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20th Century Composers

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During the 20th century there were many innovations on how music was, created, performed and appreciated. Composers were more willing to experiment on new music forms and used technology to enhance their compositions. To learn more about the music of this period, check out these profiles of 20th century composers.

1. Milton Byron Babbitt

He was a mathematician, music theorist, educator and composer who was a prominent supporter of serialism.

2. Samuel Barber

An American composer and songwriter of the 20th century whose works reflected European Romantic tradition. Some of his famous compositions are "Adagio for Strings" and "Dover Beach."

3. Bela Bartok

bartok
Public Domain Image from Wikimedia Commons
A teacher, composer, pianist and ethnomusicologist. His mother was his first piano teacher; he studied at the Hungarian Academy of Music in Budapest. Among his famous works are "Kossuth," "Duke Bluebeard's Castle," "The Wooden Prince" and "Cantata Profana."

4. Alban Berg

An Austrian composer and teacher who adapted the atonal style. He was a student of Arnold Schoenberg; his early works reflected Schoenberg's influence. However, Berg's originality and creativity became more evident in his later works, especially in his two operas: ""Lulu" and "Wozzeck."

5. Luciano Berio

Italian composer, conductor, theorist and educator known for his innovative style. He is also instrumental in the growth of electronic music. Berio wrote instrumental and vocal pieces, operas, orchestral works and other compositions using traditional and modern techniques. His major works include "Epifanie," "Sinfonia" and the "Sequenza series." "Sequenza III" was written by Berio for his wife, the actress/singer Cathy Berberian.

6. Leonard Bernstein

An American composer of classical and popular music, a music educator, conductor, songwriter and pianist. He studied at two of the finest educational institutions in the U.S.; namely Harvard University and Curtis Institute of Music. Bernstein became the musical director and conductor of the New York Philharmonic and was inducted into the Songwriters Hall of Fame in 1972. One of his most famous work is the musical "West Side Story."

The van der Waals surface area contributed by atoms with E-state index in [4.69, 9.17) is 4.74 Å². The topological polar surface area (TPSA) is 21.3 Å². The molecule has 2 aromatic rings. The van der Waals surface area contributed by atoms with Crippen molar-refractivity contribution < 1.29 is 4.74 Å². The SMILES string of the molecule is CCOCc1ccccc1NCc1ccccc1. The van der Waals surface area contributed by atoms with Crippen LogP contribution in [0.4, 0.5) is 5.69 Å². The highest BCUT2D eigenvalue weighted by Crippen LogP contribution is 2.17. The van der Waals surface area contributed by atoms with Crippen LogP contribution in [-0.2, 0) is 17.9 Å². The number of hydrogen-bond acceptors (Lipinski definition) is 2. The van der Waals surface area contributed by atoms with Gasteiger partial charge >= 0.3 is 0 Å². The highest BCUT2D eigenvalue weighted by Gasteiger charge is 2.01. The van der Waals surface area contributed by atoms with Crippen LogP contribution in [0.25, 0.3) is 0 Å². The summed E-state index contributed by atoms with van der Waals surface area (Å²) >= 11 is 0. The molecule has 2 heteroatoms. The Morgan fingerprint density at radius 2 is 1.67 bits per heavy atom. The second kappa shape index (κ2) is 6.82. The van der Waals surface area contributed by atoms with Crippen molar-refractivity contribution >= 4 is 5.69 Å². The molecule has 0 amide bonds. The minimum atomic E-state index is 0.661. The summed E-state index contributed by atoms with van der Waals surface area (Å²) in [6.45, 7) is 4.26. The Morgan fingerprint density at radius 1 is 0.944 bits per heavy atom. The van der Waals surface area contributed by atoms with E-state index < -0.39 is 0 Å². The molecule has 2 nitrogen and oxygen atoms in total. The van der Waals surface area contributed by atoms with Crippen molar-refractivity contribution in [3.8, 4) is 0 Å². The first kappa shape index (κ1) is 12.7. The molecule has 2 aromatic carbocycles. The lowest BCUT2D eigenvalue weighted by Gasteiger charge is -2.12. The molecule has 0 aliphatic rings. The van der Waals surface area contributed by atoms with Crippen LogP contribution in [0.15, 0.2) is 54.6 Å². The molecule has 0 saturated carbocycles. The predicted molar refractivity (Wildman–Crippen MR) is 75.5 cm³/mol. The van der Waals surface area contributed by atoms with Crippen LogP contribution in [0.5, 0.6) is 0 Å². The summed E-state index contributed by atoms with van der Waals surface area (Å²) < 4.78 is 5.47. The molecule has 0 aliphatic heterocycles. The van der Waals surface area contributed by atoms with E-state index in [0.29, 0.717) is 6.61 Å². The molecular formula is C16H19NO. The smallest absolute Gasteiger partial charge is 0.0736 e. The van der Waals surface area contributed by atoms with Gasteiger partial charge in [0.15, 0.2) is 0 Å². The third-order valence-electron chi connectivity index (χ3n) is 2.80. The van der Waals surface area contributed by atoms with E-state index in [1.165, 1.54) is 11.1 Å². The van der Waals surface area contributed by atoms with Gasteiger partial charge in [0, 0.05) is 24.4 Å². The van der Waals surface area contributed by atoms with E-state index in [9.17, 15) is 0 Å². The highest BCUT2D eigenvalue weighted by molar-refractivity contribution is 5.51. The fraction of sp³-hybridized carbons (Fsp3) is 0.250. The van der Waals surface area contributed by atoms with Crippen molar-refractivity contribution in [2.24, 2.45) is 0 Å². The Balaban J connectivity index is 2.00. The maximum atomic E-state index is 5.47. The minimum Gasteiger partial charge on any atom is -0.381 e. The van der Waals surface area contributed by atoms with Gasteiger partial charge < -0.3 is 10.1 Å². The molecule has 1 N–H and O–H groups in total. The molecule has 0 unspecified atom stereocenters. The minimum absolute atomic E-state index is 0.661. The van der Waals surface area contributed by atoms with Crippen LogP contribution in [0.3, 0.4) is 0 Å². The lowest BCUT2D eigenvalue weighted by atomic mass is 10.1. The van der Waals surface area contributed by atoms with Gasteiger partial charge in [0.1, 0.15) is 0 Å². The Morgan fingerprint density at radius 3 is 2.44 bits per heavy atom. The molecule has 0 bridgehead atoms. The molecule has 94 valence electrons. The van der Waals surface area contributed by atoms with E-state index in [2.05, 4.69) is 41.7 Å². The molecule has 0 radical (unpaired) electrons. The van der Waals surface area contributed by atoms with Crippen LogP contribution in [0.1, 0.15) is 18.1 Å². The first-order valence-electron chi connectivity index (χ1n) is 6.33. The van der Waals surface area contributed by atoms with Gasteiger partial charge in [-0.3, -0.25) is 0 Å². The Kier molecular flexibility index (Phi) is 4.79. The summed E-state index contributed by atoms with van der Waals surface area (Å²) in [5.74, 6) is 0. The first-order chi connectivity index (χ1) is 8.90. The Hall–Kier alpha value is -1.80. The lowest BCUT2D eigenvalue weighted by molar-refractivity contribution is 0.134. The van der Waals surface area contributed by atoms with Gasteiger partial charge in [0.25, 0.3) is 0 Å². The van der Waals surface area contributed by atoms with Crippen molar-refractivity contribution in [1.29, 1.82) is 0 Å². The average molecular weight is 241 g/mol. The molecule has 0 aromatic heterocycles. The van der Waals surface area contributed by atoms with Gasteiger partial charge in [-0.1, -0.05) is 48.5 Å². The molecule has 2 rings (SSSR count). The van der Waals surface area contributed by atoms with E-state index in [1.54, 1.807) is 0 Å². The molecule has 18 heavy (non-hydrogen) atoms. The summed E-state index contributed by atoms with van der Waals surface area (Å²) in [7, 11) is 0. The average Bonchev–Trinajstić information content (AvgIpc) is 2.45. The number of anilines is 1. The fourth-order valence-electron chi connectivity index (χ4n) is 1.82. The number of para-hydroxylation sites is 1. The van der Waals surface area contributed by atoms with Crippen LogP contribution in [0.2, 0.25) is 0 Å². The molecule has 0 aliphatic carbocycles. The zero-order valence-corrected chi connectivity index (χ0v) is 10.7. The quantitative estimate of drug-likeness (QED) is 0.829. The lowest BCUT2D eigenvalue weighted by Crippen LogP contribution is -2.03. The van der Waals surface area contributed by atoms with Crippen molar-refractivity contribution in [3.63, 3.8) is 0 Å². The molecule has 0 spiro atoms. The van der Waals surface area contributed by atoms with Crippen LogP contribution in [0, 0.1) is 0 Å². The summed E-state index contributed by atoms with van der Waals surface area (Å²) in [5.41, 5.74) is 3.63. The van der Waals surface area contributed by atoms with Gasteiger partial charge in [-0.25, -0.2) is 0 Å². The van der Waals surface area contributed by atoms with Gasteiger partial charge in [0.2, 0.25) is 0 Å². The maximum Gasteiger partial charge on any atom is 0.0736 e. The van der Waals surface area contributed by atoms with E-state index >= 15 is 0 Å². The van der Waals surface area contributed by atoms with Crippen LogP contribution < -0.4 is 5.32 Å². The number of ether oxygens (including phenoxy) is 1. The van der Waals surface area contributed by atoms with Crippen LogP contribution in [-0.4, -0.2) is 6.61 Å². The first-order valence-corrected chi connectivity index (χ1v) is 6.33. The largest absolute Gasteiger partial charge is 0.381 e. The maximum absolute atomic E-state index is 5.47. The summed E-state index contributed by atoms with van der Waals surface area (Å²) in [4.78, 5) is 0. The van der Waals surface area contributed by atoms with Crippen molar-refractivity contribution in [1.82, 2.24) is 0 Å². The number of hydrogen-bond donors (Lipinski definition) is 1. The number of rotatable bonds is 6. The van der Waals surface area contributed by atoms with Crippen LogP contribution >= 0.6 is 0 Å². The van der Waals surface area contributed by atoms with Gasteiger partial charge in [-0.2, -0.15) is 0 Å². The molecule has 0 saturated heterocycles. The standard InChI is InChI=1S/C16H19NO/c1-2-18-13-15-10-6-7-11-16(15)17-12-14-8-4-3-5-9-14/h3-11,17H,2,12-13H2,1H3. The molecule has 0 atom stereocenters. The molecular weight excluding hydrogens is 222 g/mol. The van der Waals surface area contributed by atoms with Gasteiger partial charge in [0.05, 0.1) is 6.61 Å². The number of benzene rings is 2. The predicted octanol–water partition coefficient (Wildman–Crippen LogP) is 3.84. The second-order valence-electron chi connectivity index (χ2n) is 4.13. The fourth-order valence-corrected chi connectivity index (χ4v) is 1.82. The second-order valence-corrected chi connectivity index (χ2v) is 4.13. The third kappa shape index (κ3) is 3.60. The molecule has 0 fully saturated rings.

7. Ernest Bloch

Ernest Bloch was an American composer and professor during the early part of the 20th century. He became music director of the Cleveland Institute of Music and the San Francisco Conservatory; he also taught at the Geneva Conservatory as well as the University of California at Berkeley.

8. Benjamin Britten

A conductor, pianist and a major English composer of the 20th century who was instrumental in establishing the Aldeburgh Festival in England. The original venue of the said festival was at Aldeburgh's Jubilee Hall. Eventually, the venue was moved to a building that once was a malthouse at Snape, but through the efforts of Britten, was renovated into a concert hall. Among his major works are "Peter Grimes," "Death in Venice" and ""A Midsummer Night's Dream."

9. Ferruccio Busoni

Italian/German composer and concert pianist of the 20th century. Aside from his operas and compositions for the piano, Busoni edited the works of other composers including Bach, Beethoven, Chopin and Liszt. His last opera, "Doktor Faust," was left unfinished but was later completed by one of his students.

10. John Cage

American composer of the 20th century known for his innovative, avant-garde ideas of creating and appreciating music. Many consider him a genius, though there are those who think otherwise. One of his most famous work is 4'33"; a piece where the performer is expected to remain silent for 4 minutes and 33 seconds.

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